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RE: Semi OT - Turret Armor - 11/11/2015 10:42:55 AM   
spence

 

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quote:

And in reply to the comment about DD crews being able to swing the turret around manually, most early war destroyers had open guns or just a shield, not an enclosed turret
.

Later DD's had enclosed gun mounts, not turrets. A turret has a barbette or an armored elevator shaft protecting it's ammunition handling (according to BuShips). The enclosed mounts were made of mild steel and just kept the weather off the gun crews (and minimal protection from shrapnel).

The earlier DDs had much smaller displacements than the later Fletchers, etc. Adding more topside weight to completely enclose the gun mounts factored more significantly into their stability than the same weight on later ships. If the enclosed mounts had been armored the extra topside weight would have made a significant dent in their overall stability so the mounts were not armored.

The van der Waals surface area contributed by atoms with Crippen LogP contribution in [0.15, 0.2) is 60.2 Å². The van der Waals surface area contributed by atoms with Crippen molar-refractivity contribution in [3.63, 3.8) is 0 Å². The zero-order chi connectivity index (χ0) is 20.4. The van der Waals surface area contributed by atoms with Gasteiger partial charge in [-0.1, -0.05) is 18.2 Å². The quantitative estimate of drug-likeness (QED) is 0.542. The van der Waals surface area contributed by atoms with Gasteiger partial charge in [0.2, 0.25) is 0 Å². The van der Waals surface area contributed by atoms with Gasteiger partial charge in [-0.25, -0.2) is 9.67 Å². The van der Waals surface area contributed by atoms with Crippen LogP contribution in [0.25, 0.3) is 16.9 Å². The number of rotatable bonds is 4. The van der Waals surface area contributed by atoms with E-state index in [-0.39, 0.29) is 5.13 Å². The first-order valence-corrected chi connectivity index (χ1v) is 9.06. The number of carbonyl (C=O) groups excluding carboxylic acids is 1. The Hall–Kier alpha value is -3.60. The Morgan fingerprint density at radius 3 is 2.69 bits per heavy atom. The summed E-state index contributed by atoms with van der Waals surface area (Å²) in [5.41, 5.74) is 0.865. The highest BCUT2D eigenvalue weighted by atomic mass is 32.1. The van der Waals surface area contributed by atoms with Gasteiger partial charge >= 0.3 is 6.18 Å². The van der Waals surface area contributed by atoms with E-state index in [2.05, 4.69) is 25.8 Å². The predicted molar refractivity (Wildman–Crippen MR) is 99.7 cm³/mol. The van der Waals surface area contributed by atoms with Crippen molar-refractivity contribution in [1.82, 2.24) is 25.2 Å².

< Message edited by spence -- 11/11/2015 11:47:18 AM >

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RE: Semi OT - Turret Armor - 11/11/2015 12:27:09 PM   
geofflambert


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quote:

ORIGINAL: warspite1

quote:

ORIGINAL: geofflambert

At Jutland, the Brits did not close the doors in their elevator shaft thingies (sorry about that) so the blast in the turret could reach the magazine. The Germans didn't make that mistake. You could operate rearming the turrets without a large vulnerability that the Brits ignored.

Furthermore, it's not the shells that are to be most worried about, it's the cordite which was packed in bags all the way up from the magazines to the turret and then to the guns.

That cordite was in big bags that could make a young man groan trying to feed it to a gun and they might use up to three of those bags to fire one shell. It's amazing that any ships survived such.